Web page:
And that is what we do in Figure 4. The two series in the chart show the respective shares of total net profit going to FIRE in the United States and in the rest of the world (listed firms only). As we can see, both shares increased till the late 2000s and have moved down or sideways since then. By this measure, financialization, in the United States and elsewhere, rose until recently and then stabilized. But the chart also makes clear that during this entire process, the share of FIRE in total profit was smaller in the United States than in the rest of the world. In other words, financialization – assuming we accept the very concept and its operational definition here – was led not by the United States, but by other countries!


This type of evidence is often rejected by finance experts as misinformed. They argue, first, that large firms and their owners are interested not in net profits but in so-called cash flow; second, that legal and accounting differences across countries affect the movement of these two measures differently and often oppositely; and, third, that as consequence of these differences, a cash-flow analysis might yield radically different conclusions.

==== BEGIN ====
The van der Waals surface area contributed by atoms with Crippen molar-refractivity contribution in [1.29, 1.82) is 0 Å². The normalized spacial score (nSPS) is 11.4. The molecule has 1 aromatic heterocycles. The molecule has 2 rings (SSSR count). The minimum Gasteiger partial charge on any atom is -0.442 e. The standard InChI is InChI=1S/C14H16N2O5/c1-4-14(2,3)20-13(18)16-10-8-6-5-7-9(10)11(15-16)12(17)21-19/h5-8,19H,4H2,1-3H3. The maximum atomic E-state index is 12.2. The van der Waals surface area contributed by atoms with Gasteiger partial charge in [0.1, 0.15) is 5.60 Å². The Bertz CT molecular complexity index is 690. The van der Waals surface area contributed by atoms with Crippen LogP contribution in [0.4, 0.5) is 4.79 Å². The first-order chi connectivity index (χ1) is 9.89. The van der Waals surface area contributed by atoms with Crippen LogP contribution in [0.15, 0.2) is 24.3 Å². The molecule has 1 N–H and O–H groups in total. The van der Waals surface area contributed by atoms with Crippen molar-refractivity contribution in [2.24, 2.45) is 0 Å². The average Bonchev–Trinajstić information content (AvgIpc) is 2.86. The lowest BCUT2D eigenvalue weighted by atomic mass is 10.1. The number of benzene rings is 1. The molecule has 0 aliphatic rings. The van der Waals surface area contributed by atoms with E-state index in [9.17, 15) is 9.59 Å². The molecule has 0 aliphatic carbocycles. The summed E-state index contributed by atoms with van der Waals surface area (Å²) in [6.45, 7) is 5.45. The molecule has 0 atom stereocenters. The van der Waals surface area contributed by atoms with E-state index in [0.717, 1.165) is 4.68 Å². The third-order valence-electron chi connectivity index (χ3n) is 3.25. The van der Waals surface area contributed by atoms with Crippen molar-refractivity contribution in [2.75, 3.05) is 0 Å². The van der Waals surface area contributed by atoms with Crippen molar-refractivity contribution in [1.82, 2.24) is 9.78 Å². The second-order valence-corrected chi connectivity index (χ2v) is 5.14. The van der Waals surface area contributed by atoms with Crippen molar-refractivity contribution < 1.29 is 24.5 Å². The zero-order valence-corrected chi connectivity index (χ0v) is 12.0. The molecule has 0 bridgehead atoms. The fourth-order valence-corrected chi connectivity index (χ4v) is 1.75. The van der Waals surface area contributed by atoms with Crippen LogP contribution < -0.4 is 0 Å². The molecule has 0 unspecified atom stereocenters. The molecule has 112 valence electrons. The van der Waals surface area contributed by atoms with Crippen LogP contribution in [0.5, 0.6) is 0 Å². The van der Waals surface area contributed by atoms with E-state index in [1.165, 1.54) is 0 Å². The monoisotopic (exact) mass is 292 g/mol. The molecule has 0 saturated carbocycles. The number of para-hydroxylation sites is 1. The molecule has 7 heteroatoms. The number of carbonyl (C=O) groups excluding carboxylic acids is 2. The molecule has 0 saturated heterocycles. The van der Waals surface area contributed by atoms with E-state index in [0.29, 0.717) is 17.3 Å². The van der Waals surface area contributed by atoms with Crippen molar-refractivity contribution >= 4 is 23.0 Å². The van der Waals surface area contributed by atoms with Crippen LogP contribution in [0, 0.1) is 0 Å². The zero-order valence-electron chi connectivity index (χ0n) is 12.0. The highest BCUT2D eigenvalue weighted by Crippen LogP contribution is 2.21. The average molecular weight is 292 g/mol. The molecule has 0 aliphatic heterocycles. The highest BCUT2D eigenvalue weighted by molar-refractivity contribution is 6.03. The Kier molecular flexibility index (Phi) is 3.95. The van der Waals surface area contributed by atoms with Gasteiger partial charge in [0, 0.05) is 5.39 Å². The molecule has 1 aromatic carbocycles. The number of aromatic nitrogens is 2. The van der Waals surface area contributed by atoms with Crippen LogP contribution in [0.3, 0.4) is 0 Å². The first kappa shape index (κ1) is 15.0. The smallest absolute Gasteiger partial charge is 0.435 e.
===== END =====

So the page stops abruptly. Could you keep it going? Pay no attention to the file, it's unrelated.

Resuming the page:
So, we checked this angle too. Figure 5 compares the share of total cash flow of the FIRE sector in both the United States and the rest of the world. And what we find, just like with net profit in Figure 4, is that the cash-flow shares of FIRE trend up or sideways in both the United States and elsewhere, but that the United States hasn’t led the rest of the world but lagged it.


Finally, we also looked at a broad measure of capitalist income – namely, earnings before interest and taxes, or EBIT. This comparison is shown in Figure 6. And here too, the United States is not the leader, but the lagger.